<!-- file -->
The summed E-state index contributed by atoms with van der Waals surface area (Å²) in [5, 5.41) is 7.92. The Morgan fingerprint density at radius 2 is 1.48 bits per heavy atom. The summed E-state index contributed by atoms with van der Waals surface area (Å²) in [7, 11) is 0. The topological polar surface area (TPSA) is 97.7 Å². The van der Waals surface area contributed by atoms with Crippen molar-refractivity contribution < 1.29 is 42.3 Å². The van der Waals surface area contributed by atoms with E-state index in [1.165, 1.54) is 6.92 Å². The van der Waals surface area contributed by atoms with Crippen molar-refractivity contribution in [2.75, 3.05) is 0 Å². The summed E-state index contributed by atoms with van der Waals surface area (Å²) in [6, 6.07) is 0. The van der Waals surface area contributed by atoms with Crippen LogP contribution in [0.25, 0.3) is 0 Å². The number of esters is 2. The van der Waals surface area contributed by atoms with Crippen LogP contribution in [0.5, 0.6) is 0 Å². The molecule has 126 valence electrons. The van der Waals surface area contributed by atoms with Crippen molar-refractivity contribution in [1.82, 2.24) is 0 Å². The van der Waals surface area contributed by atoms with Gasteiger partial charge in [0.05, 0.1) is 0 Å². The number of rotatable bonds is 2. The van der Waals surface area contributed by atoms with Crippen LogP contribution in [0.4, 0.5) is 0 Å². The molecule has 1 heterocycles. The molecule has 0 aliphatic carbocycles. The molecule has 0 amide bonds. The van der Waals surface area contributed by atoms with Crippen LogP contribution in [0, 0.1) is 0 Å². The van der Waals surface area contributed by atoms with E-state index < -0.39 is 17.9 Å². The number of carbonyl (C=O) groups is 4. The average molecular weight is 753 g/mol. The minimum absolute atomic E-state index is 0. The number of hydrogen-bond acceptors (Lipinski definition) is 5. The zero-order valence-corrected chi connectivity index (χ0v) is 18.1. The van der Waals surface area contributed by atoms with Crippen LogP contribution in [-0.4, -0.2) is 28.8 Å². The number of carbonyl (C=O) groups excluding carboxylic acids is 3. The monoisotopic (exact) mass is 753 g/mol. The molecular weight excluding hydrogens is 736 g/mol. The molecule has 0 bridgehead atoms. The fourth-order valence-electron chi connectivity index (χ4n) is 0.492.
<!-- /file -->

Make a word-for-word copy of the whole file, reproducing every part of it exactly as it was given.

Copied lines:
The summed E-state index contributed by atoms with van der Waals surface area (Å²) in [5, 5.41) is 7.92. The Morgan fingerprint density at radius 2 is 1.48 bits per heavy atom. The summed E-state index contributed by atoms with van der Waals surface area (Å²) in [7, 11) is 0. The topological polar surface area (TPSA) is 97.7 Å². The van der Waals surface area contributed by atoms with Crippen molar-refractivity contribution < 1.29 is 42.3 Å². The van der Waals surface area contributed by atoms with E-state index in [1.165, 1.54) is 6.92 Å². The van der Waals surface area contributed by atoms with Crippen molar-refractivity contribution in [2.75, 3.05) is 0 Å². The summed E-state index contributed by atoms with van der Waals surface area (Å²) in [6, 6.07) is 0. The van der Waals surface area contributed by atoms with Crippen LogP contribution in [0.25, 0.3) is 0 Å². The number of esters is 2. The van der Waals surface area contributed by atoms with Crippen LogP contribution in [0.5, 0.6) is 0 Å². The molecule has 126 valence electrons. The van der Waals surface area contributed by atoms with Crippen molar-refractivity contribution in [1.82, 2.24) is 0 Å². The van der Waals surface area contributed by atoms with Gasteiger partial charge in [0.05, 0.1) is 0 Å². The number of rotatable bonds is 2. The van der Waals surface area contributed by atoms with Crippen LogP contribution in [0.4, 0.5) is 0 Å². The molecule has 1 heterocycles. The molecule has 0 aliphatic carbocycles. The molecule has 0 amide bonds. The van der Waals surface area contributed by atoms with Crippen LogP contribution in [0, 0.1) is 0 Å². The van der Waals surface area contributed by atoms with E-state index < -0.39 is 17.9 Å². The number of carbonyl (C=O) groups is 4. The average molecular weight is 753 g/mol. The minimum absolute atomic E-state index is 0. The number of hydrogen-bond acceptors (Lipinski definition) is 5. The zero-order valence-corrected chi connectivity index (χ0v) is 18.1. The van der Waals surface area contributed by atoms with Crippen LogP contribution in [-0.4, -0.2) is 28.8 Å². The number of carbonyl (C=O) groups excluding carboxylic acids is 3. The monoisotopic (exact) mass is 753 g/mol. The molecular weight excluding hydrogens is 736 g/mol. The molecule has 0 bridgehead atoms. The fourth-order valence-electron chi connectivity index (χ4n) is 0.492.